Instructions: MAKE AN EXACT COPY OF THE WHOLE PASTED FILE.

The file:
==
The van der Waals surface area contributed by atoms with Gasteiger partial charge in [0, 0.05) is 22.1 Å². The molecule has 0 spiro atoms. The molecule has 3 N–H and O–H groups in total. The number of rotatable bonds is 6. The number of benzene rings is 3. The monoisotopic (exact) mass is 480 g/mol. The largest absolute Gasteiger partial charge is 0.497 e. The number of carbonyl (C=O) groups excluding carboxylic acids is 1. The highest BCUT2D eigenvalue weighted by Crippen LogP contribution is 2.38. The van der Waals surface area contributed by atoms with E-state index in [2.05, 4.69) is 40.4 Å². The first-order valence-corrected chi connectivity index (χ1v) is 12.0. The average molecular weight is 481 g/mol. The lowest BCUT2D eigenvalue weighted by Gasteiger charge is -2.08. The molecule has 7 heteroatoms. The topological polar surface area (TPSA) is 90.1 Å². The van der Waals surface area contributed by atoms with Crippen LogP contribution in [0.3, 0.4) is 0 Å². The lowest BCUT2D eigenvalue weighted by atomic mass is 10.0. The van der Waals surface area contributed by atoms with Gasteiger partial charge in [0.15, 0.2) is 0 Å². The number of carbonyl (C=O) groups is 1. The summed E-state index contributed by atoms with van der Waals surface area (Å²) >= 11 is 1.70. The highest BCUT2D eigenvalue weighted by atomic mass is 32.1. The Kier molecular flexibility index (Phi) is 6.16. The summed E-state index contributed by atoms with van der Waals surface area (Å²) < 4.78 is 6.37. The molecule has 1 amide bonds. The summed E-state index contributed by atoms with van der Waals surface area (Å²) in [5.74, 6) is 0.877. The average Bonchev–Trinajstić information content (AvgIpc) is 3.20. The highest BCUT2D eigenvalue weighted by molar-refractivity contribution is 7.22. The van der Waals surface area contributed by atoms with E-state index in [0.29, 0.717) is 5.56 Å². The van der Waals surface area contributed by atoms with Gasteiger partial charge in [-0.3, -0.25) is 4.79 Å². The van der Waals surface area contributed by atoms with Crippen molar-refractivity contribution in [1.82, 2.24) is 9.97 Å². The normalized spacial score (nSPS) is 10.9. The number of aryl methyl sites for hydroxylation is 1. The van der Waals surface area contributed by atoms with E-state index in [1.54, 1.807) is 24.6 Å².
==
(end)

The van der Waals surface area contributed by atoms with Gasteiger partial charge in [0, 0.05) is 22.1 Å². The molecule has 0 spiro atoms. The molecule has 3 N–H and O–H groups in total. The number of rotatable bonds is 6. The number of benzene rings is 3. The monoisotopic (exact) mass is 480 g/mol. The largest absolute Gasteiger partial charge is 0.497 e. The number of carbonyl (C=O) groups excluding carboxylic acids is 1. The highest BCUT2D eigenvalue weighted by Crippen LogP contribution is 2.38. The van der Waals surface area contributed by atoms with E-state index in [2.05, 4.69) is 40.4 Å². The first-order valence-corrected chi connectivity index (χ1v) is 12.0. The average molecular weight is 481 g/mol. The lowest BCUT2D eigenvalue weighted by Gasteiger charge is -2.08. The molecule has 7 heteroatoms. The topological polar surface area (TPSA) is 90.1 Å². The van der Waals surface area contributed by atoms with Crippen LogP contribution in [0.3, 0.4) is 0 Å². The lowest BCUT2D eigenvalue weighted by atomic mass is 10.0. The van der Waals surface area contributed by atoms with Gasteiger partial charge in [0.15, 0.2) is 0 Å². The number of carbonyl (C=O) groups is 1. The summed E-state index contributed by atoms with van der Waals surface area (Å²) >= 11 is 1.70. The highest BCUT2D eigenvalue weighted by atomic mass is 32.1. The Kier molecular flexibility index (Phi) is 6.16. The summed E-state index contributed by atoms with van der Waals surface area (Å²) < 4.78 is 6.37. The molecule has 1 amide bonds. The summed E-state index contributed by atoms with van der Waals surface area (Å²) in [5.74, 6) is 0.877. The average Bonchev–Trinajstić information content (AvgIpc) is 3.20. The highest BCUT2D eigenvalue weighted by molar-refractivity contribution is 7.22. The van der Waals surface area contributed by atoms with E-state index in [0.29, 0.717) is 5.56 Å². The van der Waals surface area contributed by atoms with Gasteiger partial charge in [-0.3, -0.25) is 4.79 Å². The van der Waals surface area contributed by atoms with Crippen molar-refractivity contribution in [1.82, 2.24) is 9.97 Å². The normalized spacial score (nSPS) is 10.9. The number of aryl methyl sites for hydroxylation is 1. The van der Waals surface area contributed by atoms with E-state index in [1.54, 1.807) is 24.6 Å².